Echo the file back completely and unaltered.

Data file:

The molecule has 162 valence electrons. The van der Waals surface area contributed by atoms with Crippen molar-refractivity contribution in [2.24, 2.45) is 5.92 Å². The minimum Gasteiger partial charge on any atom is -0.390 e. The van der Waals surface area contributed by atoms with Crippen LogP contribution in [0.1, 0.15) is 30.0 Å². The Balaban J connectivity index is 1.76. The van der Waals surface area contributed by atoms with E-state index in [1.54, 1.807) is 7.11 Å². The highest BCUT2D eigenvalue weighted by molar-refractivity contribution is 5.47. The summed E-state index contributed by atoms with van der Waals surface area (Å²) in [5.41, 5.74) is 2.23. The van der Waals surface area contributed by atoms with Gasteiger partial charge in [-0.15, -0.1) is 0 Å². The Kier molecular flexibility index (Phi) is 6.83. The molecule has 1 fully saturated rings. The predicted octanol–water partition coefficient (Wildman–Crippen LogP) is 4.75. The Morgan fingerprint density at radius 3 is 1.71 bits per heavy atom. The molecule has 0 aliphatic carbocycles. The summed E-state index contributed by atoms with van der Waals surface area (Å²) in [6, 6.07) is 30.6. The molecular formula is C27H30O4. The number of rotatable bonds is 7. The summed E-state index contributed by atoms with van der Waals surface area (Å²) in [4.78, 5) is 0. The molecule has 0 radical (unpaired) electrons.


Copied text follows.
The molecule has 162 valence electrons. The van der Waals surface area contributed by atoms with Crippen molar-refractivity contribution in [2.24, 2.45) is 5.92 Å². The minimum Gasteiger partial charge on any atom is -0.390 e. The van der Waals surface area contributed by atoms with Crippen LogP contribution in [0.1, 0.15) is 30.0 Å². The Balaban J connectivity index is 1.76. The van der Waals surface area contributed by atoms with E-state index in [1.54, 1.807) is 7.11 Å². The highest BCUT2D eigenvalue weighted by molar-refractivity contribution is 5.47. The summed E-state index contributed by atoms with van der Waals surface area (Å²) in [5.41, 5.74) is 2.23. The van der Waals surface area contributed by atoms with Gasteiger partial charge in [-0.15, -0.1) is 0 Å². The Kier molecular flexibility index (Phi) is 6.83. The molecule has 1 fully saturated rings. The predicted octanol–water partition coefficient (Wildman–Crippen LogP) is 4.75. The Morgan fingerprint density at radius 3 is 1.71 bits per heavy atom. The molecule has 0 aliphatic carbocycles. The summed E-state index contributed by atoms with van der Waals surface area (Å²) in [6, 6.07) is 30.6. The molecular formula is C27H30O4. The number of rotatable bonds is 7. The summed E-state index contributed by atoms with van der Waals surface area (Å²) in [4.78, 5) is 0. The molecule has 0 radical (unpaired) electrons.